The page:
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Rufus and the Postman...

Dogs distrust the postman. There’s something annoying about the way he goes round Turleigh delivering his messages. The postman’s never allowed in. But worse, he stuffs things in through the door without asking permission. Many dogs want to give him a good bite on the ankle.

But Rufus has better things to do. You can see he’s got a terrific sense of smell. Out walking he’s always picking up important information. Every day there are new things afoot. Bitches on heat? New arrivals in Green Lane? Discarded Indian take-away boxes? They still haven’t done their bins next door. That sort of thing. He can’t always get out because the gate is often closed but when he can the first thing he has to do, and it’s urgent, is to catch up on these things.

And anyway our postman seems a nice man.

As well as catching up on the latest news, Rufus has to remind people that he’s still around; that he’s always willing to help, and fit as a fiddle. Barking in the garden does announce that OK, but there’s nothing quite as effective for getting your message across as a quick piddle in the regular places; lamp posts, car tyres, doorsteps, that sort of thing. The point here is that there’s so much more information in a quick sprinkle than there is in a bark. It’s site-specific; marking the spot. It announces your identity by scent which is much more useful than the name your human gives you. It tells your age and sex. It can even detect illnesses. Fresh snow is best of all for information-exchange. And of course a quick piddle uses much less energy than a bark. It also lasts longer. The scent of a sprinkle fades slowly telling the sniffer how long ago the message was delivered. This is like dating a letter; humans often forget to add the date, but when one piddles dating is automatic.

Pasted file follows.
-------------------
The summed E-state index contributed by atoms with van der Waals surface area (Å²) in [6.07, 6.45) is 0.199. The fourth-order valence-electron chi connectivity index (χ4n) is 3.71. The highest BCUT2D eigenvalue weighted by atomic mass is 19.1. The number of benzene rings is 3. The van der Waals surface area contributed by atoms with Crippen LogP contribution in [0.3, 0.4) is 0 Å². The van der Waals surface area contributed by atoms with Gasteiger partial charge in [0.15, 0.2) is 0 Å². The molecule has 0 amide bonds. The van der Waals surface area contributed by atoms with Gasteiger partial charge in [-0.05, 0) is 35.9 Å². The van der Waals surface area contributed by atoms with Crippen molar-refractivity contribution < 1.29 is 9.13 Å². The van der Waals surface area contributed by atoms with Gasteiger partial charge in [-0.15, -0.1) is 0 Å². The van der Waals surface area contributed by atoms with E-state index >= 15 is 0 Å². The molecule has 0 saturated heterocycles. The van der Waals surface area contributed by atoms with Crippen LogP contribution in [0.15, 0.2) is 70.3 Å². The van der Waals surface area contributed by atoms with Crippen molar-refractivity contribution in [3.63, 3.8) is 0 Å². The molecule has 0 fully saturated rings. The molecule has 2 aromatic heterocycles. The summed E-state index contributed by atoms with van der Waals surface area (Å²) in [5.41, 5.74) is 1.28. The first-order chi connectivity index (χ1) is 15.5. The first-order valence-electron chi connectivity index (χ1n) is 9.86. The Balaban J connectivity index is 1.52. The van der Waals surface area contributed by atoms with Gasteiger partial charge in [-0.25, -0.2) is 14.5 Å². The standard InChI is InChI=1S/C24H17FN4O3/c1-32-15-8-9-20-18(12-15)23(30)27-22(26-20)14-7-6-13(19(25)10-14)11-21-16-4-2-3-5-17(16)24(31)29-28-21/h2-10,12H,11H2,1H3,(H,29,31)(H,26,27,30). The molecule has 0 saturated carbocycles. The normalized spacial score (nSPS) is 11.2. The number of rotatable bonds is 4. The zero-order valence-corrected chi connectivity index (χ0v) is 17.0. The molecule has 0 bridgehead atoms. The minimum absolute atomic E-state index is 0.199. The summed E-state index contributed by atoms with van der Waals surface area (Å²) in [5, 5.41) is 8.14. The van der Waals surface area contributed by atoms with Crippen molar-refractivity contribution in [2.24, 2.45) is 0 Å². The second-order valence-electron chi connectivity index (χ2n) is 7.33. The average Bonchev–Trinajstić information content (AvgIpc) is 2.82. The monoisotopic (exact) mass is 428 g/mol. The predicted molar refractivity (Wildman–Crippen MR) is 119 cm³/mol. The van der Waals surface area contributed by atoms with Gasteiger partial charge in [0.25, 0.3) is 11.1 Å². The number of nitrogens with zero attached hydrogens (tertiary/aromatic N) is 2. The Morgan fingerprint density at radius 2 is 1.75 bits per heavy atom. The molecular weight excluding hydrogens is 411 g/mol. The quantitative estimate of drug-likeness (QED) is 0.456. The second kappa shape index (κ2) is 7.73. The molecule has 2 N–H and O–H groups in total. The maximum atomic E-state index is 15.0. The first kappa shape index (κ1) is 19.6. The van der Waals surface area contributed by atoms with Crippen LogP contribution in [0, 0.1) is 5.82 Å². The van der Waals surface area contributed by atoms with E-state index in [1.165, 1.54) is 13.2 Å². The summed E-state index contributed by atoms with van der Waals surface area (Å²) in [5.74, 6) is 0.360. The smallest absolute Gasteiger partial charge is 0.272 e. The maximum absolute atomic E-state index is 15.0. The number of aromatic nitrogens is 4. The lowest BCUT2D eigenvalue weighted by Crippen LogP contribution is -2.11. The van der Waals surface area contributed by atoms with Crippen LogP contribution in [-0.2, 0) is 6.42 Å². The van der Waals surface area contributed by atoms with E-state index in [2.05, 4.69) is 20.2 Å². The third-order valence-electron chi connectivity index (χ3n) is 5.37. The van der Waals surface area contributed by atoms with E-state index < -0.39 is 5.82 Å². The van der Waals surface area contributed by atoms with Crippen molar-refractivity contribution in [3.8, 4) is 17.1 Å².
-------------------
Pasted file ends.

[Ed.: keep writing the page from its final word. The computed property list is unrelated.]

And of course there’s always the postman. Ours is friendly; he gives out biscuits from his red van. His name is Russell. Quite a good name for a postman; his father was probably called Jack. But unlike other car drivers who just drive on through, Russell seems to have some sort of village job to do. It’s a bit of a mystery.

Rufus loves to take part in a hunt. Cats and squirrels are the best, but It doesn’t really matter what we’re after, the chase is the thing. When I put him out at bedtime he shouts his head off down at the bottom of the garden. I presume he’s barking at the deer that usually mess about down there without his permission. He loves to go out with Rob and Susie, he often picks them up in the road as they are setting off. Carolyn’s good too. They take him on their long walks. He never seems to get tired.

“Sometimes when I’m out and about I meet a nice person” This is Rufus talking now. “Usually it’s a girl with some poor dog, kept on a lead for heaven’s sake. She’ll have a look at the phone number on my collar. Often I’ll be taken home often by car. Cars always smell richly of their owners’ lives. Of course I know my own way around the village. Following the messages it’s impossible to get lost, but it’s nice chatting to strangers and exchanging sniffs with their dogs.”

“But the best of all is my friend Russell the postman. When I was young and still learning about humans, I used to puzzle about him. I never really saw the point of trying to bite the postman, but what on earth was he up to?”

“But I’ve got it now: it’s obvious really. Russell’s job is to go round the village in his red van staking out his territory by delivering messages to each house. Just like I do. So naturally I help him. While he delivers his messages I deliver mine; I piddle on the doorsteps. It’s an excellent arrangement because that way I usually get in a bit of hunting as well. " Turleigh, 31/1/21


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